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‘Great Replacement’ Hysteria Triggering Alt-Right Terror

Renaud Camus’s theory has been repeatedly invoked by white nationalists to justify violence against immigrants and minorities.

Donald Trump speaking at the 2013 Conservative Political Action Conference in National Harbor, Maryland. (Image Credit: Flickr/Gage Skidmore)
Donald Trump speaking at the 2013 Conservative Political Action Conference in National Harbor, Maryland. (Image Credit: Flickr/Gage Skidmore)

At least 20 people were killed in a Walmart in El Paso, Texas on Saturday by a gunman fuelled with hate. The victims, most of whom were Latinos, were the intended target of the white male gunman, who traveled for hours from his hometown to carry out the attack. The “domestic terrorism” incident is one of the many this year which has been influenced by the white-nationalist and alt-right “Great Replacement Theory.”

The theory, made famous by Renaud Camus in his 2011 book, states that the white population is being “replaced” through mass migration and demographic growth. And while right-wing politicians and pundits don’t use the term “Great Replacement,” many of them have peddled the idea that white people are being replaced by immigrants.

The El Paso shooter left behind a manifesto, a trend noticed in the earlier shootings in Christchurch, New Zealand and Poway, California. The El Paso and Poway manifestos both referenced the Christchurch massacre, and the manifestos are a way to call other people to action, as Kelly Weill of The Daily Beast notes. “White supremacists are trying to add to a long and growing library of terror, and get others to follow their examples,” she writes.

What is the Great Replacement Theory?

The theory, brought forward by Camus in his books states global and liberal elites, whom he refers to as “replacists,” are allowing the replacement of white people by people of color. He calls it “genocide by substitution.”

However, Camus himself took inspiration for this theory from Jean Raspail and Enoch Powell.

Raspail’s 1973 novel Le Camp des Saints is based around the collapse of Western culture by immigration from the Third World.

Powell, in a 1968 speech, criticized the rates of immigration into the United Kingdom from the Commonwealth countries. The Economist claimed in an editorial on the 50th anniversary of the speech that Powell’s rhetoric had a “lasting and malign effect” on “the way in which race and migration are discussed, or not discussed.”

The idea of a “superior race” is not new. Rudyard Kipling’s poem “White Man’s Burden,” has been used as a justification of imperialism. The poem advocates the inherently racist idea that the Western world should deliver civilization to the non-whites. This white-superiority complex and the ‘us and them’ divide is also what led to the Holocaust and the killing of six million Jews and other groups considered deviant or racially inferior.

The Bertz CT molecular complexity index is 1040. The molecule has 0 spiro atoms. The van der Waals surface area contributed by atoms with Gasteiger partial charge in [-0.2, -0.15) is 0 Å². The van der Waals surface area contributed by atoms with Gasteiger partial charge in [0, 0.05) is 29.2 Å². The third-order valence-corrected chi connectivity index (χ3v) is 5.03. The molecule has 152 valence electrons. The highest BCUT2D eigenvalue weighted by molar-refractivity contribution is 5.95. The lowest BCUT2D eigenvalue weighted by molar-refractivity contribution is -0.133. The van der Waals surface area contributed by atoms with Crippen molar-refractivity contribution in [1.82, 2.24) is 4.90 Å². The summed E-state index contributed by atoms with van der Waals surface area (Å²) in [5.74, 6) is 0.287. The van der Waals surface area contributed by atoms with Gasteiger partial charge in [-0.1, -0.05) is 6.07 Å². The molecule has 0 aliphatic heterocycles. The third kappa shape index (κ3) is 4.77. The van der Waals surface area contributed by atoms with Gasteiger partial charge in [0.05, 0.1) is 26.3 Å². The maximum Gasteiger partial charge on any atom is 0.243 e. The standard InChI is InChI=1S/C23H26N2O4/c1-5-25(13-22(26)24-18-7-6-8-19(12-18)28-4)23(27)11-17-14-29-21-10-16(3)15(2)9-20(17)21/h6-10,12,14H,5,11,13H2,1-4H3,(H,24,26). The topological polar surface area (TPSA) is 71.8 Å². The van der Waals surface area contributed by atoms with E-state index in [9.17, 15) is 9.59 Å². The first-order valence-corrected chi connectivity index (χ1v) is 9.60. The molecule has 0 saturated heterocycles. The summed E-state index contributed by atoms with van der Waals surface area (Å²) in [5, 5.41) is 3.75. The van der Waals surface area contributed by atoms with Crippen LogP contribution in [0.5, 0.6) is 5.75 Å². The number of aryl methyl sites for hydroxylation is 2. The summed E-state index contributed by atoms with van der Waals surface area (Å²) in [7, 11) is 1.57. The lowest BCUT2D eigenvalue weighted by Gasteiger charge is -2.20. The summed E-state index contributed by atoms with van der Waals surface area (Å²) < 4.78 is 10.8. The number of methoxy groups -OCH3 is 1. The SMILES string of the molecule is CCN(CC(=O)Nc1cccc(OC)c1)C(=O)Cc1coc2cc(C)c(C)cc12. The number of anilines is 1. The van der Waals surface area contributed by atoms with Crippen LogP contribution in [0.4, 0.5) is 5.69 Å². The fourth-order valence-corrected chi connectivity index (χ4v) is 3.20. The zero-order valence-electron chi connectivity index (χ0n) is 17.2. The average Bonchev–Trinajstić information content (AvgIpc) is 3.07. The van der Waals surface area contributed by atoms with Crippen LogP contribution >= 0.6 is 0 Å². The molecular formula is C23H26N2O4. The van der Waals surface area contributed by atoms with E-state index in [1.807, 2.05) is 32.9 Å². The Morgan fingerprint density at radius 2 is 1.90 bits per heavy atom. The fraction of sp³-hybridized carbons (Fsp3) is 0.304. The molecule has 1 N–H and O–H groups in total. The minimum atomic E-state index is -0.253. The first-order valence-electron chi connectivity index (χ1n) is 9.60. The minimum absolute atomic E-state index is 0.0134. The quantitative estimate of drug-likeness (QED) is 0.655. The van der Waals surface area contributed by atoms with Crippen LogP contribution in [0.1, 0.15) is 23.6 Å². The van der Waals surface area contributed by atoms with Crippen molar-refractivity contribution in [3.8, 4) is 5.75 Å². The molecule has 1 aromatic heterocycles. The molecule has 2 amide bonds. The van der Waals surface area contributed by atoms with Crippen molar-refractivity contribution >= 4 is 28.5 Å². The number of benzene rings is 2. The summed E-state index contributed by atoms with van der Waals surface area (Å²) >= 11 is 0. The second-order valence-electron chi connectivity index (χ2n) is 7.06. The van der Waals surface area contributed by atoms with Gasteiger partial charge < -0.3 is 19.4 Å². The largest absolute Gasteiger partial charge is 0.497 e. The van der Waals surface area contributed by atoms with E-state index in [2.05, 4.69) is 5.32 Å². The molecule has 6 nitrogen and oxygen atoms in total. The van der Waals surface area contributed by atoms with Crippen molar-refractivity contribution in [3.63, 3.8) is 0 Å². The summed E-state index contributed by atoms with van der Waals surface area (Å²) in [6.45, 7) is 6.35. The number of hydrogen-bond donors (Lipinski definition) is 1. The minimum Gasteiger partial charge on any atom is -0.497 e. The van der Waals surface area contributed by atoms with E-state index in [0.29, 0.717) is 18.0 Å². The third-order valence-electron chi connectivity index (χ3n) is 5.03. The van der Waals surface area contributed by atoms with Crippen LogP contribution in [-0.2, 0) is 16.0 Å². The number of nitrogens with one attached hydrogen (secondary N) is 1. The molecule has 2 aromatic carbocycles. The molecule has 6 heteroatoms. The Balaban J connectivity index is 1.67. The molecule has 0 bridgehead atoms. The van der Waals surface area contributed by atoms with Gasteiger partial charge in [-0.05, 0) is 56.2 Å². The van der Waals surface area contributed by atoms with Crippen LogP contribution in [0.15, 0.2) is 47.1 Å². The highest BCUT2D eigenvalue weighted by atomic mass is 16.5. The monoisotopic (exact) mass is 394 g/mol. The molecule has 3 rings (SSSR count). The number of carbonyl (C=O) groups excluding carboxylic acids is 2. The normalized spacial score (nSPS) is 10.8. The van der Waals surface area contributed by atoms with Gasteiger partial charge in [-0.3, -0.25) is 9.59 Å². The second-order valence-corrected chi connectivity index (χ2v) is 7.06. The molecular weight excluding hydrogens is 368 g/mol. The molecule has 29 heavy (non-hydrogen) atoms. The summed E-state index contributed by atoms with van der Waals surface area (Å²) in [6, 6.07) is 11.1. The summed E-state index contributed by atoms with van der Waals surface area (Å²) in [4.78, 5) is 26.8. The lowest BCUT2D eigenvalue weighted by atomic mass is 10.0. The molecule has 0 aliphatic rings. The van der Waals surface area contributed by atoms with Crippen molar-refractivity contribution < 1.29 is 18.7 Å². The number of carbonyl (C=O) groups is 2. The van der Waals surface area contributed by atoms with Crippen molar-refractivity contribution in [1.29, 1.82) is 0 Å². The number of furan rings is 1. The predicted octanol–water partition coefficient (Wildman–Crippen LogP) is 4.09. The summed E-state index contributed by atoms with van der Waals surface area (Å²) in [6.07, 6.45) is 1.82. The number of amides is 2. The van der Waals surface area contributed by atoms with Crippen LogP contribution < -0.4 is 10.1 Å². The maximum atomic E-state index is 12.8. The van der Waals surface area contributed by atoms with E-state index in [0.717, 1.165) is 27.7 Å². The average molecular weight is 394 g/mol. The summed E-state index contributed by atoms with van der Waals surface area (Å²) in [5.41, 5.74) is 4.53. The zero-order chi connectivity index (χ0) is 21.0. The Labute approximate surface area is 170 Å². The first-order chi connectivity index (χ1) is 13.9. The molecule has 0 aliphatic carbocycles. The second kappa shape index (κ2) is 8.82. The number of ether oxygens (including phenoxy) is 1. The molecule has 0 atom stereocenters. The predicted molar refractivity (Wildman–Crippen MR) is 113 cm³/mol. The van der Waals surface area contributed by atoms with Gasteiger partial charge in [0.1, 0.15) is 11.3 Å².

The Great Replacement Incites Violence

In 2019, after the Christchurch massacre, Camus made an effort to distance himself from the violence carried out by those inspired by his work. The French writer said he believes in non-violence and those carrying out attacks against immigrants and minorities fail to understand his work.

“At the center of my work is the concept of innocence, which is to say, of non-aggravation, non-violence,” he added.

Thomas Chatterton Williams notes in the New Yorker that “Camus can play the role of ‘respectable’ reactionary because his opposition to multicultural globalism is plausibly high-minded, principally aesthetic, even well-mannered.” However, it would be naive to believe there is no connection between intellectual incitement and violent action. Camus’s ideas have influenced far-right terrorists and movements.

The Christchurch attacker referenced ‘The Great Replacement’ in the title of his manifesto. The El Paso shooter was also motivated by immigrant hate. In his manifesto, he wrote: “They are the instigators, not me. I am simply defending my country from cultural and ethnic replacement brought on by an invasion.” And in 2017, white supremacists in Charlottesville chanted “You will not replace us.”

Camus said he condemned the violence that took place and he didn’t believe the protestors were influenced by him. But he expressed “sympathy with the slogan”, stating he thought “Americans have every good reason to be worried about their country.”

It’s not only those who engage in violence that echo Camus’s ideas. “Politicians and political commentators have been key in mainstreaming the Great Replacement narrative by making explicit and implicit references to the conspiracy theory in their speeches, social media posts and policies,” note Julia Ebner and Jacob Davey.

U.S. President Donald Trump has referred to Hispanic immigrants as “invaders”. In 2018, he said immigrants entering the U.S. was “like a war“. And, at a rally three months prior to the El Paso shooting, Trump laughed after a supporter suggested Mexican migrants should be shot.

Camus may continue to distance himself from the influence his ideas have had on white nationalists. However, it’s difficult to see the bigger picture and not see the link between hateful rhetoric employed by right-wing politicians and thinkers and domestic terrorism in the U.S. If Trump continues to see “fine people” on both sides, the U.S. will continue to see hate crimes such as the one in El Paso. And Pittsburgh. And Poway.

Rahima Sohail is a contributor to Globely News, writing on U.S. politics and the geopolitics of Asia. She was previously a sub-editor and producer at The Express Tribune, a Pakistani English-language daily. She spends most of her time reading and ranting about politics and football.

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